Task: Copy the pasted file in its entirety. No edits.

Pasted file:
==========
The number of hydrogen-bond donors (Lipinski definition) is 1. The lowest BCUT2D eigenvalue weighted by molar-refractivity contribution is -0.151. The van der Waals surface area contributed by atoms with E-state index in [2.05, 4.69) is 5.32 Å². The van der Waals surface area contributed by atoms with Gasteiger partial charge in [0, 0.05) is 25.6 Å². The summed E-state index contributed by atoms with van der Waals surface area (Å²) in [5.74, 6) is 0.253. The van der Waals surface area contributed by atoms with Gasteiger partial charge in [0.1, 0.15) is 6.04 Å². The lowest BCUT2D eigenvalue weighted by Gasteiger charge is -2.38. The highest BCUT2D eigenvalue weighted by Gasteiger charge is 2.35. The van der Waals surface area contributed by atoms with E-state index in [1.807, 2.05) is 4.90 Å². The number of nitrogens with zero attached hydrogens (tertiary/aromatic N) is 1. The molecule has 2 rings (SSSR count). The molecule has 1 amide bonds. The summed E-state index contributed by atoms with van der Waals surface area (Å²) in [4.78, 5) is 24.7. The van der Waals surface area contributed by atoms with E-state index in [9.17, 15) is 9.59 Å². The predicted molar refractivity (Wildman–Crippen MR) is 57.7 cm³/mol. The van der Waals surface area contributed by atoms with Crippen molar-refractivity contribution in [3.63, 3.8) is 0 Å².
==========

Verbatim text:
The number of hydrogen-bond donors (Lipinski definition) is 1. The lowest BCUT2D eigenvalue weighted by molar-refractivity contribution is -0.151. The van der Waals surface area contributed by atoms with E-state index in [2.05, 4.69) is 5.32 Å². The van der Waals surface area contributed by atoms with Gasteiger partial charge in [0, 0.05) is 25.6 Å². The summed E-state index contributed by atoms with van der Waals surface area (Å²) in [5.74, 6) is 0.253. The van der Waals surface area contributed by atoms with Gasteiger partial charge in [0.1, 0.15) is 6.04 Å². The lowest BCUT2D eigenvalue weighted by Gasteiger charge is -2.38. The highest BCUT2D eigenvalue weighted by Gasteiger charge is 2.35. The van der Waals surface area contributed by atoms with E-state index in [1.807, 2.05) is 4.90 Å². The number of nitrogens with zero attached hydrogens (tertiary/aromatic N) is 1. The molecule has 2 rings (SSSR count). The molecule has 1 amide bonds. The summed E-state index contributed by atoms with van der Waals surface area (Å²) in [4.78, 5) is 24.7. The van der Waals surface area contributed by atoms with E-state index in [9.17, 15) is 9.59 Å². The predicted molar refractivity (Wildman–Crippen MR) is 57.7 cm³/mol. The van der Waals surface area contributed by atoms with Crippen molar-refractivity contribution in [3.63, 3.8) is 0 Å².